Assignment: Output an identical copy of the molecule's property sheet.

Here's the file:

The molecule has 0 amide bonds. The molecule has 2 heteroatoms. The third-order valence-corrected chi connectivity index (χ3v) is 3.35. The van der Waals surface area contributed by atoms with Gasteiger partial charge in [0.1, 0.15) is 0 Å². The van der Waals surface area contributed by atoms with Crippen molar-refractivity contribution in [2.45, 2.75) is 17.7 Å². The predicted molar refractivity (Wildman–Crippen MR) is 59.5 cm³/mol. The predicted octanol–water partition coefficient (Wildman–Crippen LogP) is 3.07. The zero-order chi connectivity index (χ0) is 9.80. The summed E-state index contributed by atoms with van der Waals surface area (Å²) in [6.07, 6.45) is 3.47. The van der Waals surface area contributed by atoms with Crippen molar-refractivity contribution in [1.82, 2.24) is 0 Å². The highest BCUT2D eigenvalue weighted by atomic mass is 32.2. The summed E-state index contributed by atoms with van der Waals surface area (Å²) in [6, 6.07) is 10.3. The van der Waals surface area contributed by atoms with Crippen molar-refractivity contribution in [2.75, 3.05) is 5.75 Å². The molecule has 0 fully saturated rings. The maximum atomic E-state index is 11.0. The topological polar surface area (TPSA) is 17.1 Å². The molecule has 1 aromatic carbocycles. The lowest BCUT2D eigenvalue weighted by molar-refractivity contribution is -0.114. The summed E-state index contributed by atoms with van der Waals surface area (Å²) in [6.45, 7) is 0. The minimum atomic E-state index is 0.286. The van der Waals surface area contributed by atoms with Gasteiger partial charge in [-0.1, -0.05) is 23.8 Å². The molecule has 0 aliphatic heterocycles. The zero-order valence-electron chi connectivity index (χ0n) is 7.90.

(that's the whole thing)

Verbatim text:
The molecule has 0 amide bonds. The molecule has 2 heteroatoms. The third-order valence-corrected chi connectivity index (χ3v) is 3.35. The van der Waals surface area contributed by atoms with Gasteiger partial charge in [0.1, 0.15) is 0 Å². The van der Waals surface area contributed by atoms with Crippen molar-refractivity contribution in [2.45, 2.75) is 17.7 Å². The predicted molar refractivity (Wildman–Crippen MR) is 59.5 cm³/mol. The predicted octanol–water partition coefficient (Wildman–Crippen LogP) is 3.07. The zero-order chi connectivity index (χ0) is 9.80. The summed E-state index contributed by atoms with van der Waals surface area (Å²) in [6.07, 6.45) is 3.47. The van der Waals surface area contributed by atoms with Crippen molar-refractivity contribution in [1.82, 2.24) is 0 Å². The highest BCUT2D eigenvalue weighted by atomic mass is 32.2. The summed E-state index contributed by atoms with van der Waals surface area (Å²) in [6, 6.07) is 10.3. The van der Waals surface area contributed by atoms with Crippen molar-refractivity contribution in [2.75, 3.05) is 5.75 Å². The molecule has 0 fully saturated rings. The maximum atomic E-state index is 11.0. The topological polar surface area (TPSA) is 17.1 Å². The molecule has 1 aromatic carbocycles. The lowest BCUT2D eigenvalue weighted by molar-refractivity contribution is -0.114. The summed E-state index contributed by atoms with van der Waals surface area (Å²) in [6.45, 7) is 0. The minimum atomic E-state index is 0.286. The van der Waals surface area contributed by atoms with Gasteiger partial charge in [-0.1, -0.05) is 23.8 Å². The molecule has 0 aliphatic heterocycles. The zero-order valence-electron chi connectivity index (χ0n) is 7.90.